Skip directly to content

Minimize RSR Award Detail

Research Spending & Results

Award Detail

Doing Business As Name:University of Mississippi
  • James V Cizdziel
  • (662) 915-1814
  • Courtney Roper
  • Vijayasankar Raman
  • Matteo D'Alessio
  • Carolyn R Freiwald
Award Date:07/20/2021
Estimated Total Award Amount: $ 217,163
Funds Obligated to Date: $ 217,163
  • FY 2021=$217,163
Start Date:08/01/2021
End Date:07/31/2024
Transaction Type:Grant
Awarding Agency Code:4900
Funding Agency Code:4900
CFDA Number:47.049
Primary Program Source:040100 NSF RESEARCH & RELATED ACTIVIT
Award Title or Description:MRI: Acquisition of an Advanced FTIR Imaging Microscope for Multidisciplinary Research and Training in the State of Mississippi
Federal Award ID Number:2116597
DUNS ID:067713560
Parent DUNS ID:067713560
Program:Major Research Instrumentation
Program Officer:
  • Amanda Haes
  • (703) 292-7909

Awardee Location

Street:100 BARR HALL
Awardee Cong. District:01

Primary Place of Performance

Organization Name:University of Mississippi
Street:100 BARR HALL
Cong. District:01

Abstract at Time of Award

This award is jointly supported by the Major Research Instrumentation, the Established Program to Stimulate Competitive Research (EPSCoR), and the Chemistry Research Instrumentation programs. The University of Mississippi is acquiring a Fourier Transform Infrared (FTIR) imaging microscope to support the research of Professor James Cizdziel and colleagues Carolyn Freiwald, Vijayasankar Raman, Courtney Roper, and Matteo D'Alessio. This instrument facilitates research in the areas of chemistry, energy, materials, biomedical and pharmaceutical sciences, as well as archeology and anthropology. In general, Fourier-Transform Infrared Spectroscopy measures the intensity of the absorbed or transmitted infrared radiation when it passes through a solid, liquid or gaseous sample. The resulting spectra represent the molecular absorption or transmission of the tested substance. When infrared radiation passes through a compound part of it is absorbed by the constituent molecules which vibrate or rotate at certain frequencies. In a heterogeneous sample this powerful analytical tool is good for identifying chemical composition qualitatively. The information can also be used to create an image of the material composition in a sample. This instrument enhances the educational, research, and teaching efforts of students at all levels in many departments as well as provides accessibility for use at nearby institutions. The award of the FTIR imaging microscope is aimed at enhancing research and education at all levels, especially in areas such as environmental and forensic chemistry involving microplastics, atmospheric fine particulates and metabolized drugs. Research in the area of archeology and anthropology is also facilitated by identifying compounds in prehistoric paints and analyzing Mesoamerican artifacts. Studies focused on biomedical and pharmaceutical sciences for studying serum exposed ionic liquids, the role of the active human IGF-1 protein in alterations of ischemic tissues, topical drugs and dietary supplements are also pursued as are those focused on analysis of materials relevant for aerogels, water treatment and solar cells. This award reflects NSF's statutory mission and has been deemed worthy of support through evaluation using the Foundation's intellectual merit and broader impacts review criteria.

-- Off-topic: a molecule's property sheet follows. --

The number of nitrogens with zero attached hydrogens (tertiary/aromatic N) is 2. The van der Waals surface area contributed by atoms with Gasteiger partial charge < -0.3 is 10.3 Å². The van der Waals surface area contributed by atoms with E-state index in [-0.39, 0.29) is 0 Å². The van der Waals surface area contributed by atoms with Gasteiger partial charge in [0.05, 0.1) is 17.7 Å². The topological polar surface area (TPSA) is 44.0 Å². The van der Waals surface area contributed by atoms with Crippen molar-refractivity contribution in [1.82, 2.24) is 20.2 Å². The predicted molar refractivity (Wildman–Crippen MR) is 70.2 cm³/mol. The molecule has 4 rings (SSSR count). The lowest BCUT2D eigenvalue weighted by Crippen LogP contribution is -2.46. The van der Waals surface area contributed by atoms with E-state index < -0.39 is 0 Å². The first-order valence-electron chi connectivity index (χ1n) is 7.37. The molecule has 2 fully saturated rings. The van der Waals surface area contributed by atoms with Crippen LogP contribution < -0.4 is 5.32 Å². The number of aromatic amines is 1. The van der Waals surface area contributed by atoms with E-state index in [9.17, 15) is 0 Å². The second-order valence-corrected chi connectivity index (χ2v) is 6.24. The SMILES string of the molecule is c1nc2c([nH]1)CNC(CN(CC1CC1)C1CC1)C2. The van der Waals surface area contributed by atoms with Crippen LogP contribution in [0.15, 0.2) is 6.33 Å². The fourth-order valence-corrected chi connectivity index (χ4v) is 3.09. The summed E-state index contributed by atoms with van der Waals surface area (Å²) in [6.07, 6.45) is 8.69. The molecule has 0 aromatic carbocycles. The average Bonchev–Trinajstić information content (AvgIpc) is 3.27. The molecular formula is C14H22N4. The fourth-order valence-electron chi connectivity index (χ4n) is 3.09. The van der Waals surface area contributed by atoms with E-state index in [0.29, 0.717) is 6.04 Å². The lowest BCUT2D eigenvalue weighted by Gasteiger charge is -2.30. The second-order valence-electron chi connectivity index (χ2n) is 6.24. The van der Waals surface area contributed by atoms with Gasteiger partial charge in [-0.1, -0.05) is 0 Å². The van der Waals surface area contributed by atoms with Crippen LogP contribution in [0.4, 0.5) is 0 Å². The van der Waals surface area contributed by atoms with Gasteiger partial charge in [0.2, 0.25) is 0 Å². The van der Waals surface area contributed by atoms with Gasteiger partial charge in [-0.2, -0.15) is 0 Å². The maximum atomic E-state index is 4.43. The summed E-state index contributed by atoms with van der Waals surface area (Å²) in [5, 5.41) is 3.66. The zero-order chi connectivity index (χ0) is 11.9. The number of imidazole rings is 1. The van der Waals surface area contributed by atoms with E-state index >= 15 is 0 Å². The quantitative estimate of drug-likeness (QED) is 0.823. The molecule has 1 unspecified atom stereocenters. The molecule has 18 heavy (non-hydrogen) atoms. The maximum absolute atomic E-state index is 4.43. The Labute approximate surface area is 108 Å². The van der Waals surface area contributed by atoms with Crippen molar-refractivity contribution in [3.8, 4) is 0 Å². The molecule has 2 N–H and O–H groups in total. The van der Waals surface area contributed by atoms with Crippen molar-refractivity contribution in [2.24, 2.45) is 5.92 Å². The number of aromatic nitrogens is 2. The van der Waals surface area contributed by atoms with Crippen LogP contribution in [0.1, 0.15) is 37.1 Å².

For specific questions or comments about this information including the NSF Project Outcomes Report, contact us.